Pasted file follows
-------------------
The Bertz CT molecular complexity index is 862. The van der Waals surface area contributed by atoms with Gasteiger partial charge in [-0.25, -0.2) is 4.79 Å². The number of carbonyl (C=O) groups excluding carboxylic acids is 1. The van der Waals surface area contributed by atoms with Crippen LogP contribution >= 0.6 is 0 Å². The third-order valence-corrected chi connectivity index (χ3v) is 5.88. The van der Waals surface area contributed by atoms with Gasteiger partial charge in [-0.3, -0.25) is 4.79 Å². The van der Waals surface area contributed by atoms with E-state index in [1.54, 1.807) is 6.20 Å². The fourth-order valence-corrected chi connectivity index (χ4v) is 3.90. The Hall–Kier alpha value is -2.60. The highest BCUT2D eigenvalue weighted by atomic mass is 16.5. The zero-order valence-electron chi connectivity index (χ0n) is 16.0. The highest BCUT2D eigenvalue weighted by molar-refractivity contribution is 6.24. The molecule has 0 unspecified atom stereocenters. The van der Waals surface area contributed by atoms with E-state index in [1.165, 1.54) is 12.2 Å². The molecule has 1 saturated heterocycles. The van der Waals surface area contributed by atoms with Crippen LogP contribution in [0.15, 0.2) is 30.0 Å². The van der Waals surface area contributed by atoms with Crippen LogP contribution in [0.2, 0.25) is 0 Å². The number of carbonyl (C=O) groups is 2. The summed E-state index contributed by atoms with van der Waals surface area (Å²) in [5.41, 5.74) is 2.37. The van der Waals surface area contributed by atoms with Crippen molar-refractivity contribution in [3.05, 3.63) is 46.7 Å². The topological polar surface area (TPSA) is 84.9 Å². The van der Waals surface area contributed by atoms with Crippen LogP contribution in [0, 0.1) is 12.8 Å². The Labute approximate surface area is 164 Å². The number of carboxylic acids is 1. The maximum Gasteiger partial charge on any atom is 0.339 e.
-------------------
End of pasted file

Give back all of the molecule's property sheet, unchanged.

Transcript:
The Bertz CT molecular complexity index is 862. The van der Waals surface area contributed by atoms with Gasteiger partial charge in [-0.25, -0.2) is 4.79 Å². The number of carbonyl (C=O) groups excluding carboxylic acids is 1. The van der Waals surface area contributed by atoms with Crippen LogP contribution >= 0.6 is 0 Å². The third-order valence-corrected chi connectivity index (χ3v) is 5.88. The van der Waals surface area contributed by atoms with Gasteiger partial charge in [-0.3, -0.25) is 4.79 Å². The van der Waals surface area contributed by atoms with E-state index in [1.54, 1.807) is 6.20 Å². The fourth-order valence-corrected chi connectivity index (χ4v) is 3.90. The Hall–Kier alpha value is -2.60. The highest BCUT2D eigenvalue weighted by atomic mass is 16.5. The zero-order valence-electron chi connectivity index (χ0n) is 16.0. The highest BCUT2D eigenvalue weighted by molar-refractivity contribution is 6.24. The molecule has 0 unspecified atom stereocenters. The van der Waals surface area contributed by atoms with E-state index in [1.165, 1.54) is 12.2 Å². The molecule has 1 saturated heterocycles. The van der Waals surface area contributed by atoms with Crippen LogP contribution in [0.15, 0.2) is 30.0 Å². The van der Waals surface area contributed by atoms with Crippen LogP contribution in [0.2, 0.25) is 0 Å². The number of carbonyl (C=O) groups is 2. The summed E-state index contributed by atoms with van der Waals surface area (Å²) in [5.41, 5.74) is 2.37. The van der Waals surface area contributed by atoms with Crippen molar-refractivity contribution in [3.05, 3.63) is 46.7 Å². The topological polar surface area (TPSA) is 84.9 Å². The van der Waals surface area contributed by atoms with Crippen LogP contribution in [0, 0.1) is 12.8 Å². The Labute approximate surface area is 164 Å². The number of carboxylic acids is 1. The maximum Gasteiger partial charge on any atom is 0.339 e.